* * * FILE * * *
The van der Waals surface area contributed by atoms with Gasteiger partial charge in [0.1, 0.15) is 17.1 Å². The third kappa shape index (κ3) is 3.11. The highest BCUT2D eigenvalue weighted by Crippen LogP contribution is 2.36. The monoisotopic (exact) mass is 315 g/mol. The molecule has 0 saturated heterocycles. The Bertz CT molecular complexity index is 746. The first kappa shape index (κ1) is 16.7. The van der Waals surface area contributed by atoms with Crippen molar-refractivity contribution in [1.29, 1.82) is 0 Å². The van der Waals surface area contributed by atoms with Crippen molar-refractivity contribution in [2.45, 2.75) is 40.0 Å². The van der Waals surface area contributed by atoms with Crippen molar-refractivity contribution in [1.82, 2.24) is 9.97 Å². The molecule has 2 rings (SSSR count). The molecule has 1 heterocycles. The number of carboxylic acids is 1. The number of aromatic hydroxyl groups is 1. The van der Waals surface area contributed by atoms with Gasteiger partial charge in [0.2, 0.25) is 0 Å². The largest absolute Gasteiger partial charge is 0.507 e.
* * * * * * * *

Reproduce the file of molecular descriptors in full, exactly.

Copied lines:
The van der Waals surface area contributed by atoms with Gasteiger partial charge in [0.1, 0.15) is 17.1 Å². The third kappa shape index (κ3) is 3.11. The highest BCUT2D eigenvalue weighted by Crippen LogP contribution is 2.36. The monoisotopic (exact) mass is 315 g/mol. The molecule has 0 saturated heterocycles. The Bertz CT molecular complexity index is 746. The first kappa shape index (κ1) is 16.7. The van der Waals surface area contributed by atoms with Crippen molar-refractivity contribution in [1.29, 1.82) is 0 Å². The van der Waals surface area contributed by atoms with Crippen molar-refractivity contribution in [2.45, 2.75) is 40.0 Å². The van der Waals surface area contributed by atoms with Crippen molar-refractivity contribution in [1.82, 2.24) is 9.97 Å². The molecule has 2 rings (SSSR count). The molecule has 1 heterocycles. The number of carboxylic acids is 1. The number of aromatic hydroxyl groups is 1. The van der Waals surface area contributed by atoms with Gasteiger partial charge in [0.2, 0.25) is 0 Å². The largest absolute Gasteiger partial charge is 0.507 e.